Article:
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Malaysian landslide search efforts resume for 12 missing campers

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Rescue workers in Malaysia continue to search for 12 people still missing following a landslide that engulfed a campsite, killing 21 others, including five children.

Rescue efforts were hampered temporarily overnight on Friday due to heavy rain but picked back up in the early morning hours on Saturday as emergency response workers scrambled to locate any signs of life or human remains.

Rescue dogs and excavators were deployed to assist the rescue workers who used shovels to sift through mud and uprooted trees in search of victims.

Survivors said they had heard a deafening boom and that the earth shook before they were buried by the landslide inside their tents. According to officials, 94 people were sleeping at the Batang Kali campground on an organic farm northeast of the capital Kuala Lumpur when part of a hillside collapsed, sending mud and trees cascading from a road about 30 metres (some 100 feet) above the site.

All the victims were reportedly sleeping at the time the landslide – which covered approximately one hectare (2.5 acres) of land – enveloped their tents.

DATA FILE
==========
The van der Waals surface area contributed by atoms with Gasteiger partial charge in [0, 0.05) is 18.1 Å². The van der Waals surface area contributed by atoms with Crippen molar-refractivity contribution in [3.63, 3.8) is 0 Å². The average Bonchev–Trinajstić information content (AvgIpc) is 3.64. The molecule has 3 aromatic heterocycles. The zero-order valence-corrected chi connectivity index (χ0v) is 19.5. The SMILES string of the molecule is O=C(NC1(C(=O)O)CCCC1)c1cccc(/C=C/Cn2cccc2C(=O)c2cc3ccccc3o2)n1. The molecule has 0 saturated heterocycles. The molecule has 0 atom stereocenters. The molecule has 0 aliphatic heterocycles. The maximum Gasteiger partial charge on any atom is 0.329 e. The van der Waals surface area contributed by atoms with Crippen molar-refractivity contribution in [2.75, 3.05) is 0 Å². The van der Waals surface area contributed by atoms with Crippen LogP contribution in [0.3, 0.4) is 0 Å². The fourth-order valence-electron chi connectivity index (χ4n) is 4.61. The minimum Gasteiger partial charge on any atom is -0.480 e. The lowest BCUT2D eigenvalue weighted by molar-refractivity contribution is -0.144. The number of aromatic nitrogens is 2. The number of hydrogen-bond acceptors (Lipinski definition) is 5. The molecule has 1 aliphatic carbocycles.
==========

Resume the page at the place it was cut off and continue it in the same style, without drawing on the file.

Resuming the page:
A total of 21 bodies have been removed from the site so far. An additional seven people were hospitalised, including three Singaporean nationals.

The disaster is unfolding amid Malaysia’s monsoon season when torrential rains are known to trigger landslides in the region surrounding Kuala Lumpur.

Two of the victims, believed to be a mother and her young child, were found “in a state of embrace buried under the earth,” Norazam Khamis, director of the Selangor state fire and rescue department, told reporters on Friday.

Teh Lynn Xuan, 22, who was also camping at the site, said that her mother survived by crawling out of their tent after the landslide struck but said the destruction had killed one of her brothers and injured another.

“Everything happened too quickly,” she said.

“Let’s pray for the people of Malaysia and hope that this mission goes smoothly,” Prime Minister Anwar Ibrahim said in a statement.

Located about 50km (30 miles) north of Kuala Lumpur, the farm was known for renting tents to campers and had become a bustling recreational attraction for families looking to escape from the capital.

Officials say the farm was ultimately unlicensed for camping activities. Authorities suspect it had been illegally operating the campground for at least the past two years. The site’s operator could now face prosecution.

Source: Al Jazeera

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